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Kinnach Family Crest Products




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See Also


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See Also




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Citations


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Citations



    Other References

    1. Bolton, Charles Knowles. Bolton's American Armory. Baltimore: Heraldic Book Company, 1964. Print.
    2. Fulton, Alexander. Scotland and Her Tartans: The Romantic Heritage of the Scottish Clans and Families. Godalming: Bramley, 1991. Print. (ISBN 0-86283-880-0).
    3. Innes, Thomas and Learney. Scots Heraldry A Practical Handbook on the Historical Principles and Mordern Application of the Art and Science. London: Oliver and Boyd, 1934. Print.
    4. Catholic Directory For Scotland. Glasgow: Burns Publications. Print.
    5. Egle, William Henry. Pennsylvania Genealogies Scotch-Irish and German. Harrisburg: L.S. Hart, 1886. Print.
    6. Donaldson, Gordon and Robert S. Morpeth. Who's Who In Scotish History. Wales: Welsh Academic Press, 1996. Print. (ISBN 186057-0054).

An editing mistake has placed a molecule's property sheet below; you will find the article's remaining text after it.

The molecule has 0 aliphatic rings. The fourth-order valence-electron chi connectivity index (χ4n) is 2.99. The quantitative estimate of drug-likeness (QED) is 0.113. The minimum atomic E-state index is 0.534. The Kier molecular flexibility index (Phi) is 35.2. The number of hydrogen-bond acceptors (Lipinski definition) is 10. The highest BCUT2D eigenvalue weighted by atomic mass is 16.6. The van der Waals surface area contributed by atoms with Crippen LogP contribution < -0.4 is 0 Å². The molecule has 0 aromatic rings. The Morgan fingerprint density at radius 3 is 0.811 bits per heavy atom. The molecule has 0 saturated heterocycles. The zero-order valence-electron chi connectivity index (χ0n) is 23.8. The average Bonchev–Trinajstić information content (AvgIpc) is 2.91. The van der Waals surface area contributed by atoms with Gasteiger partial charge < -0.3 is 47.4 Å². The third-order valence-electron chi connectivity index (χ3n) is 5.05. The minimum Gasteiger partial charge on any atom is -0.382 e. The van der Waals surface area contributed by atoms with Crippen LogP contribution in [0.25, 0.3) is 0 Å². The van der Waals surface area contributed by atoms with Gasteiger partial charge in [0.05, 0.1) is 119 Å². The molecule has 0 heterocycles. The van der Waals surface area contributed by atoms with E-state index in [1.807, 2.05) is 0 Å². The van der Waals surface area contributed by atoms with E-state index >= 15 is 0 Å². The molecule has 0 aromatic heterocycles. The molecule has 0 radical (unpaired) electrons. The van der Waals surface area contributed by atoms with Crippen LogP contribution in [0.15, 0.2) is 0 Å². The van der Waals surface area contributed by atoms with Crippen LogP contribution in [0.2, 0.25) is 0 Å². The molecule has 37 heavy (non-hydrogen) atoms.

7. Robb H. Amanda and Andrew Chesler. Encyclopedia of American Family Names. New York: Haper Collins, 1995. Print. (ISBN 0-06-270075-8).
    8. Browne, James. The History of Scotland it's Highlands, Regiments and Clans 8 Volumes. Edinburgh: Francis A Niccolls & Co, 1909. Print.
    9. Markale, J. Celtic Civilization. London: Gordon & Cremonesi, 1976. Print.
    10. The Norman People and Their Existing Descendants in the British Dominions and the United States Of America. Baltimore: Genealogical Publishing, 1975. Print. (ISBN 0-8063-0636-X).
    11. ...

    The Kinnach Family Crest was acquired from the Houseofnames.com archives. The Kinnach Family Crest was drawn according to heraldic standards based on published blazons. We generally include the oldest published family crest once associated with each surname.

    This page was last modified on 16 June 2012 at 17:43.